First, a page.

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Fate of Olympics rests at Cohen's feet

First, she will pose elegantly. After that, Sasha Cohen will proceed directly to graceful.

She will sweep across the ice, the whisper of an angel. She will wave her arms grandly, as if she is preparing to make a fair catch. She will leap into the air and spin. Then Cohen will attempt mouth-to-mouth resuscitation on the sagging interest.

She will glide in front of the judges, the kiss of a butterfly. She will tilt forward and lift her leg, as if it is the mast of a sailboat. She will twirl as the music swells. Then Cohen will pull out the heart paddles and try to revive the ailing ratings.

When you think about it, it's a fairly impressive routine.

Tonight, Sasha Cohen will try to save the Olympics.

In an Olympiad that has gone ker-plop, she is the last chance. These Games have been as bleak as the Italian sky. The stars keep going dark. Bode Miller has a hard time standing up. Michelle Kwan lasted until her luggage came out on the carousel, and she was gone. Apolo Ohno is just another guy with a funny beard. The only thing protecting the American hockey teams from embarrassment has been the awful ratings. If an athlete wants to be noticed on television, well, he or she had better try to get on American Idol.

Tonight, however, Sasha may shine.

If she does, nothing else matters.

In the signature competition of the Olympics, the women's figure skating competition, Cohen is the great, glittering hope. If she can pull off a third straight American gold medal, if she can provide a snapshot to remember, there might be some hope for these Games after all.

Understand this: When you are talking about the Winter Olympics, the pixies are the Super Bowl, and every other athlete is in the Peach Bowl. Say what you will about gonzo skating and daredevil boarding, but this is the competition that makes Time magazine and Wheaties and Campbell's pay attention.

Not that there is any pressure here, mind you, but wouldn't it be nice if Cohen, that 95-pound slice of shimmering starlight, could hoist the Olympics onto her shoulder and carry them?

Look around the competition. What other American has enough ability for a medal, enough charisma for a merchandiser and enough charm for a moment?

Kimmie Meissner? Too young.

Emily Hughes? Too green.

Michelle Kwan? Too gone.

That leaves Cohen, who has finally come down from the mountains, where she has been training with Sasquatch and Jeremiah Johnson. Cohen has spent her Olympics in Courmayeur, working on her limelight in the shadows. When Kwan withdrew, Cohen was nowhere to be seen. When Hughes came in from the bullpen, Cohen could not be found. When snowboarder Shaun White starting pitching woo in her direction, she was invisible.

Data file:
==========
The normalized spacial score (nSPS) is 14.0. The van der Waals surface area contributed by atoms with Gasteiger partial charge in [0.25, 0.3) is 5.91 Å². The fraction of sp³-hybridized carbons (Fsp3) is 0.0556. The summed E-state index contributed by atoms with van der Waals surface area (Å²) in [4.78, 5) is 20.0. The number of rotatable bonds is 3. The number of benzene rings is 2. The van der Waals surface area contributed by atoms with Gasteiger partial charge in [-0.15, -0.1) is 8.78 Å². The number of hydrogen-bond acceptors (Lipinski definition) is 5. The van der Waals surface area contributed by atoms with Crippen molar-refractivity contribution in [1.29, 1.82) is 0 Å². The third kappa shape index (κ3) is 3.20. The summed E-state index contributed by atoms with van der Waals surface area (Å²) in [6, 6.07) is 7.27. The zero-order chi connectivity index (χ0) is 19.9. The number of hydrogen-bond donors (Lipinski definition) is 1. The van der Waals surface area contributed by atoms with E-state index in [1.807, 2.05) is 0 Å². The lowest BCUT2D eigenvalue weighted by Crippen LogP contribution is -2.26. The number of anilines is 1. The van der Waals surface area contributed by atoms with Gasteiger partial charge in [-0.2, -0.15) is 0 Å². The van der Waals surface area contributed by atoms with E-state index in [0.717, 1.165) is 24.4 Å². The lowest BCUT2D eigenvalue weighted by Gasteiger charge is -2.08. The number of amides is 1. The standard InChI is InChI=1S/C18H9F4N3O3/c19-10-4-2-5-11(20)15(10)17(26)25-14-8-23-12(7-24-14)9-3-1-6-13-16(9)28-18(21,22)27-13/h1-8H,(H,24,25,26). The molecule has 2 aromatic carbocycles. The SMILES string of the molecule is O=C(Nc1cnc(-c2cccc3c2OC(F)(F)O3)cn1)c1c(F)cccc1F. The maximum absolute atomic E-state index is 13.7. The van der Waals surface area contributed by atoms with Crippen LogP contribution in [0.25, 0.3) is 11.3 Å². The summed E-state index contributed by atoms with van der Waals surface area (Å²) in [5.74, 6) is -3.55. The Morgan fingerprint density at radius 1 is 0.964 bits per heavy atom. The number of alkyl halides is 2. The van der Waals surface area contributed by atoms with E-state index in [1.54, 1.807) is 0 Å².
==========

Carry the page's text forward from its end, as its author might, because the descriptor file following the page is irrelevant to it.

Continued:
Considering Cohen is the finest skater in her country, present tense, she has been lost in the shuffle. Again.

For years, Kwan's brilliance has sucked all the light out of the room, and Cohen was seen by many as just another nemesis who would fade the way the Tara and Sarah show faded. In the production of Louisa May Alcott's Little Women on Ice, no one cast Cohen in the lead role.

As for Cohen, she seems to like it that way. She carries the mystery of a diva. And what better country for it?

Even Monday, as the skaters went through their paces at practice, it was difficult to get a fix on Cohen's chances. She practiced, but she didn't jump, which is hardly a way to frighten Russia's Irina Slutskaya, the woman to beat in the event.

Even without hops, however, there is a quality in the way Cohen moves around the ice. Her turns are tight, her control is excellent. She is fluid.

Asked about pressure Monday morning, Cohen suggested there was none at all on her. Even she didn't seem to believe it. For Cohen, this is the chance of her lifetime. That's all.

Can you imagine her Q rating if Cohen were to win this? She would be on commercials. She would show up with White on a new version of the Dating Game. Maybe Tom Cruise would make a run.

Who knew? Four years ago, Cohen was just another cute, carbonated competitor, nine parts bubbles and one part brilliance. She was Meissner. She was Hughes. When Cohen skated in the Salt Lake City Olympics, she was raw, inconsistent, undisciplined.

In the years since, Cohen has matured. She spent years bounding from coach to coach until returning to John Nix, a symbolic admission that maybe it wasn't the coaching, maybe it was the skating.

Tonight, Cohen attempts to change things. Oh, there will be others in the horse race. Slutskaya, for instance, the Russian skater who has been in so many Olympics you want to ask her about Peggy Fleming. There is Japan's Shizuka Arakawa, the leaper who trains in the United States. There is Italy's Carolina Kostner, who has homefield advantage.

Nice skaters, all of them. Nice stories, too.

But would you trust your Olympics to them?

Or perhaps, would you prefer Cohen, the American skater whose smile might as well come from the Jaws of Life?